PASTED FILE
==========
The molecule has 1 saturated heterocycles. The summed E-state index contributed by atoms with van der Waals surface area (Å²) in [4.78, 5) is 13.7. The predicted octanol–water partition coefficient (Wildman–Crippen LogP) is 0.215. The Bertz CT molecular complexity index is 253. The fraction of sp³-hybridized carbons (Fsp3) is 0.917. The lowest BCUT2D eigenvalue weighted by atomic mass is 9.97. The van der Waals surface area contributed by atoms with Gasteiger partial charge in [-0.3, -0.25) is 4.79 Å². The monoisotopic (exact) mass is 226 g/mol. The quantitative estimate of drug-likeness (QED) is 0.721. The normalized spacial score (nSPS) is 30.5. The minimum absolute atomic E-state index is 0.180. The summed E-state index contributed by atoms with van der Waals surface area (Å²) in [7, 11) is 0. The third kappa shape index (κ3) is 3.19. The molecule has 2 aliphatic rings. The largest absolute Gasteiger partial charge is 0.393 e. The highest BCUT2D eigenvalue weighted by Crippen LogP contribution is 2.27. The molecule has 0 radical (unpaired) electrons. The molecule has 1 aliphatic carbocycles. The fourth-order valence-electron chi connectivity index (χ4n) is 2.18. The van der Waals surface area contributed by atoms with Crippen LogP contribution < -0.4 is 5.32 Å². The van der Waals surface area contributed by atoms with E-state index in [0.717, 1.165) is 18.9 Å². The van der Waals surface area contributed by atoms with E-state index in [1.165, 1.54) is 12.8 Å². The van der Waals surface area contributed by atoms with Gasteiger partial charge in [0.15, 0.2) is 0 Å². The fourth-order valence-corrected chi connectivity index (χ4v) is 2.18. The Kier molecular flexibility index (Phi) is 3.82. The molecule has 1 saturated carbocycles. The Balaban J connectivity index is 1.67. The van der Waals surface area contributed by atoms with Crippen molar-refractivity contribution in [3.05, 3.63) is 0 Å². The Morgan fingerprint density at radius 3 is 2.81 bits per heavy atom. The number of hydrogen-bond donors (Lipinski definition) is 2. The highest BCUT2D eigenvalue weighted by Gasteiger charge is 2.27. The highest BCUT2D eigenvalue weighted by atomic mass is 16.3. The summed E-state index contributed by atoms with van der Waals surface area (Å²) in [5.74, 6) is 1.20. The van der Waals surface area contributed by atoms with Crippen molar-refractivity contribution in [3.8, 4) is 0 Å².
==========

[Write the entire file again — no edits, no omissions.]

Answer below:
The molecule has 1 saturated heterocycles. The summed E-state index contributed by atoms with van der Waals surface area (Å²) in [4.78, 5) is 13.7. The predicted octanol–water partition coefficient (Wildman–Crippen LogP) is 0.215. The Bertz CT molecular complexity index is 253. The fraction of sp³-hybridized carbons (Fsp3) is 0.917. The lowest BCUT2D eigenvalue weighted by atomic mass is 9.97. The van der Waals surface area contributed by atoms with Gasteiger partial charge in [-0.3, -0.25) is 4.79 Å². The monoisotopic (exact) mass is 226 g/mol. The quantitative estimate of drug-likeness (QED) is 0.721. The normalized spacial score (nSPS) is 30.5. The minimum absolute atomic E-state index is 0.180. The summed E-state index contributed by atoms with van der Waals surface area (Å²) in [7, 11) is 0. The third kappa shape index (κ3) is 3.19. The molecule has 2 aliphatic rings. The largest absolute Gasteiger partial charge is 0.393 e. The highest BCUT2D eigenvalue weighted by Crippen LogP contribution is 2.27. The molecule has 0 radical (unpaired) electrons. The molecule has 1 aliphatic carbocycles. The fourth-order valence-electron chi connectivity index (χ4n) is 2.18. The van der Waals surface area contributed by atoms with Crippen LogP contribution < -0.4 is 5.32 Å². The van der Waals surface area contributed by atoms with E-state index in [0.717, 1.165) is 18.9 Å². The van der Waals surface area contributed by atoms with E-state index in [1.165, 1.54) is 12.8 Å². The van der Waals surface area contributed by atoms with Gasteiger partial charge in [0.15, 0.2) is 0 Å². The fourth-order valence-corrected chi connectivity index (χ4v) is 2.18. The Kier molecular flexibility index (Phi) is 3.82. The molecule has 1 saturated carbocycles. The Balaban J connectivity index is 1.67. The van der Waals surface area contributed by atoms with Crippen molar-refractivity contribution in [3.05, 3.63) is 0 Å². The Morgan fingerprint density at radius 3 is 2.81 bits per heavy atom. The number of hydrogen-bond donors (Lipinski definition) is 2. The highest BCUT2D eigenvalue weighted by Gasteiger charge is 2.27. The highest BCUT2D eigenvalue weighted by atomic mass is 16.3. The summed E-state index contributed by atoms with van der Waals surface area (Å²) in [5.74, 6) is 1.20. The van der Waals surface area contributed by atoms with Crippen molar-refractivity contribution in [3.8, 4) is 0 Å².